Editorial: At LGC, bigger change needed
Maura Carroll, former director of the New Hampshire Local Government Center, was not the reason the organization has been embroiled in a long and bitter legal battle with state regulators, the Professional Fire Fighters of New Hampshire, and former member communities. Replacing Carroll with former state economic development commissioner George Bald, skilled manager and public servant that he is, won’t end the fighting. Nor will Bald’s appointment necessarily change long-standing LGC practices found wanting by the state Bureau of Securities Regulation.
What’s needed is far more involvement on the part of communities that purchase insurance coverage through the LGC, a change in the way the organization’s boards are constituted, and clear rules governing the operation of all risk pools and the amount of money they should be allowed to hold in reserve.
The LGC operates three risk pools which, in theory, allow cities, towns, counties and school districts to band together to get the best possible price for employee health, worker compensation and property insurance. In a decision under appeal to the state Supreme Court, regulators ruled that for years the LGC improperly shifted money from its health trust to its trust for worker compensation to allow it to undercut rivals willing to offer communities a better insurance deal. Doing so, regulators say, meant that the LGC overcharged its health insurance customers.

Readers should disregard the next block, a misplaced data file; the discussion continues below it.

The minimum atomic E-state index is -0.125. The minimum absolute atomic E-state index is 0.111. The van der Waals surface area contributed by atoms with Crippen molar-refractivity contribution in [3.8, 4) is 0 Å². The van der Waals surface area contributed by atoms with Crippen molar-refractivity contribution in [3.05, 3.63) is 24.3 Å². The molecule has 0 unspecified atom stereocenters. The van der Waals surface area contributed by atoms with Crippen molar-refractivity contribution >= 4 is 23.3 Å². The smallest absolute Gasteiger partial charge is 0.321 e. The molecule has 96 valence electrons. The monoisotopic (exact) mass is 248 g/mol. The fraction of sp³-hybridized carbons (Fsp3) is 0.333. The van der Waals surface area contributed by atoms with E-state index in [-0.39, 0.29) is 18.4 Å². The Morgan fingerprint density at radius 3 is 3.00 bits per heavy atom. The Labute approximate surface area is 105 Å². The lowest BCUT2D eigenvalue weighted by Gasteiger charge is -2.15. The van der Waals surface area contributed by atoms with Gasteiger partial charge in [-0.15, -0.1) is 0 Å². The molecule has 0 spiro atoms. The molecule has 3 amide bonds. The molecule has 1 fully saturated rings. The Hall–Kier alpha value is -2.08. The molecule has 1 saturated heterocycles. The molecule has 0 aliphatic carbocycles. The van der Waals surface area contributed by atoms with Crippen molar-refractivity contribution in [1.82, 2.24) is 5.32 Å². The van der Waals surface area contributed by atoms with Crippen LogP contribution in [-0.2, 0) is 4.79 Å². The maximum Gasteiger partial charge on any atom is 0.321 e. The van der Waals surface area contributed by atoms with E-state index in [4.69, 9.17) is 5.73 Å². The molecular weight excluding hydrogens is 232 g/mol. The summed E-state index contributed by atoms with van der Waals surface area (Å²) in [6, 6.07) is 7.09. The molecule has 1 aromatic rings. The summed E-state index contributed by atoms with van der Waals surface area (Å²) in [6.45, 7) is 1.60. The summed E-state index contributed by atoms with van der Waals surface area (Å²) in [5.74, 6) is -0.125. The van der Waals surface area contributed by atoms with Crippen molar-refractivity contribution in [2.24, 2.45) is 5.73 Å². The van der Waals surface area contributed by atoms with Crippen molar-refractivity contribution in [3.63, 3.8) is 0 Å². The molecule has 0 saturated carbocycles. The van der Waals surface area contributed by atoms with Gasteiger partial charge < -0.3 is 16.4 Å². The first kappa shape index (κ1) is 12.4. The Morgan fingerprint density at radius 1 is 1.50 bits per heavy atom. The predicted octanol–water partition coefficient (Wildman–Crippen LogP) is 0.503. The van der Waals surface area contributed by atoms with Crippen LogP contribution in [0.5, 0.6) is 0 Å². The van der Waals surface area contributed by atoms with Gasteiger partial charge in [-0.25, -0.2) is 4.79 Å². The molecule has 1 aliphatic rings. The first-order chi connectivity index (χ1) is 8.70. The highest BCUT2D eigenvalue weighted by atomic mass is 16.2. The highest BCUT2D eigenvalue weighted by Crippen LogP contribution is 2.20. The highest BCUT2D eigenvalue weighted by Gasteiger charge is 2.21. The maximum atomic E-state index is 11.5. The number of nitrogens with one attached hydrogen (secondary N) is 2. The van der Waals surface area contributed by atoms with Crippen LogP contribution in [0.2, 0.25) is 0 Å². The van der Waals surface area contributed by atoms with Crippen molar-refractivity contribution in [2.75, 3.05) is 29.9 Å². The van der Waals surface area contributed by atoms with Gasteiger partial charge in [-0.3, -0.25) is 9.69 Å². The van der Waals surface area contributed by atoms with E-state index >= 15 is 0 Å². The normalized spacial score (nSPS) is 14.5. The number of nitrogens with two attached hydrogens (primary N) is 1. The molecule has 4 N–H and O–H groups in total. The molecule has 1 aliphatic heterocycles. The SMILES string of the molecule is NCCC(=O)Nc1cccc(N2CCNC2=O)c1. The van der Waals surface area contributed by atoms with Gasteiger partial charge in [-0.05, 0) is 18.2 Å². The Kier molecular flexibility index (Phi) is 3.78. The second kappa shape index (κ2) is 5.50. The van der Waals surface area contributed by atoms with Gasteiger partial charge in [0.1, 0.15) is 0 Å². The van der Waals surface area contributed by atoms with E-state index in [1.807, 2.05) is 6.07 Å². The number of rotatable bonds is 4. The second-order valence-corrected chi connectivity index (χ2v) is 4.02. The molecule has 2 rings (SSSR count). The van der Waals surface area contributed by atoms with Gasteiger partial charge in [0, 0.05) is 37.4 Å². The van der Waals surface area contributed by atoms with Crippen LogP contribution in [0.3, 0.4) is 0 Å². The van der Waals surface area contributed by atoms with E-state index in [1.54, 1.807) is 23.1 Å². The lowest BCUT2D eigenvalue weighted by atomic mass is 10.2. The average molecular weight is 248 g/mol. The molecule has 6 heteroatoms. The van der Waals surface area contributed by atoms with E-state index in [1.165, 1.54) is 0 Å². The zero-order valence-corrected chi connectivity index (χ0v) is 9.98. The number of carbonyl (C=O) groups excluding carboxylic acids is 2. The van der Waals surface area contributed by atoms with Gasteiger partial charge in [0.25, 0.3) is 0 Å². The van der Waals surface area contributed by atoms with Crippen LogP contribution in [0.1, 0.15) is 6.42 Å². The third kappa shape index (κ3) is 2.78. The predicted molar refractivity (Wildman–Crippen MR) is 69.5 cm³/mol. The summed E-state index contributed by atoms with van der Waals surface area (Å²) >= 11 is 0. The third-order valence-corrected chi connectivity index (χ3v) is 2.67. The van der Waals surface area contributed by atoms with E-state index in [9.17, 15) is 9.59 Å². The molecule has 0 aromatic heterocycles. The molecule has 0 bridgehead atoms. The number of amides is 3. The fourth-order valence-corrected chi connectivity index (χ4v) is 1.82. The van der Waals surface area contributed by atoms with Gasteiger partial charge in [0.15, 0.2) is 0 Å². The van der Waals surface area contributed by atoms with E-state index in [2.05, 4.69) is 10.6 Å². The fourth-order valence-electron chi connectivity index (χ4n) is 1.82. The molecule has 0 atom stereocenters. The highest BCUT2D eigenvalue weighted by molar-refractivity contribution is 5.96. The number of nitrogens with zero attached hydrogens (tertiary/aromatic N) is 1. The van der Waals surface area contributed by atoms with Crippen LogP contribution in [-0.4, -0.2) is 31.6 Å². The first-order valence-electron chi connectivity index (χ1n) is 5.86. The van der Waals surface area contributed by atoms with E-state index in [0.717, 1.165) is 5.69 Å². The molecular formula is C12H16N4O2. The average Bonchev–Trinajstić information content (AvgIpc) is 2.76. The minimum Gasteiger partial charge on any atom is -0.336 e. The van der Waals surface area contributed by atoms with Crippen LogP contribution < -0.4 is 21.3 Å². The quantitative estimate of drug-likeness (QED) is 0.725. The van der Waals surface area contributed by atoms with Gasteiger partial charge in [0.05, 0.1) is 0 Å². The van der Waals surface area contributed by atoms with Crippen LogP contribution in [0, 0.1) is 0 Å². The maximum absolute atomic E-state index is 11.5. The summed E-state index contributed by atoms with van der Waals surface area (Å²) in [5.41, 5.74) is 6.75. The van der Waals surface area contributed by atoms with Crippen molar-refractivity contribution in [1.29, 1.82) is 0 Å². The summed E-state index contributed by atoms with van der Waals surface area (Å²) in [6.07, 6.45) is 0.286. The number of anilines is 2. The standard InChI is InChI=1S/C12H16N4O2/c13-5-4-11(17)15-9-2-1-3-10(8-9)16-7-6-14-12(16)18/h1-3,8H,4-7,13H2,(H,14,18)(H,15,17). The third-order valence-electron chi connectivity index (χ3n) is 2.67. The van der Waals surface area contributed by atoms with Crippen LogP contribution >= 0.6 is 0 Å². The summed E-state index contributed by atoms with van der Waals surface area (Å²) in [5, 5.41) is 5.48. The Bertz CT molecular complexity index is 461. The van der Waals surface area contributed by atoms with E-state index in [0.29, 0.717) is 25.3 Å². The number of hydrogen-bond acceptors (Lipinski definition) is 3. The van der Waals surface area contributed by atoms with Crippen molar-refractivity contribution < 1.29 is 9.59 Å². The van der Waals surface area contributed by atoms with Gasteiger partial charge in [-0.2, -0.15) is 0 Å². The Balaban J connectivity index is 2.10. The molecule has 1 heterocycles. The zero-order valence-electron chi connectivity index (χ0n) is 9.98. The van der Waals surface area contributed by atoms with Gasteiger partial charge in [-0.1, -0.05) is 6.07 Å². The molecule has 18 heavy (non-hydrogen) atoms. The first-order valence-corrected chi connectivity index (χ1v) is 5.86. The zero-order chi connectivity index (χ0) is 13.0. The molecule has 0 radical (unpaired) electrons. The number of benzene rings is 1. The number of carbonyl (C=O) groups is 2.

In August, the securities bureau ordered the center to return $52 million to communities and its hearings officer set a cap on the amount of premiums that the LGC could hold as a hedge against an epidemic or natural disaster that might drain the pool of funds used to pay claims. The center says that limit is too low and it’s challenging the order in court.
The hearings officer also ruled that the LGC could no longer use a single board of directors to oversee each of its three trust funds. The nonprofit responded by dividing the board roughly in thirds and making each group the directors of one of the trusts. The same board members however, all of whom are town managers and other public employees, sit on the board of the LGC itself. While that allows for efficiencies, it does create a cozy relationship that could lead to conflicts of interest. The new governing structure violates the spirit, if not the letter, of the law.
The issues in question are complex – those outlined here are but a few of them – and the money at stake big. The combined trusts have roughly $100 million in net assets, money paid by taxpayers. By one estimate, more than
$8 billion has passed through the organization’s hands since it began serving as the main insurance broker for New Hampshire’s communities. Yet because of the way it was structured decades ago, the LGC has been allowed to engage in what is now a very big business that uses public money but with relatively little regulatory oversight.
As happens with many boards, nominations for new LGC board members come from existing members. That practice can perpetuate to a group of like-minded people who see little need for change. We urge the government center’s member communities, and those communities that may want to become members, to learn all they can about the LGC and the advantages – or disadvantages as the case might be – of membership, and to select volunteers to run for a seat on the board. That way, no matter what happens in the courts, they’ll have a say in what happens to their money.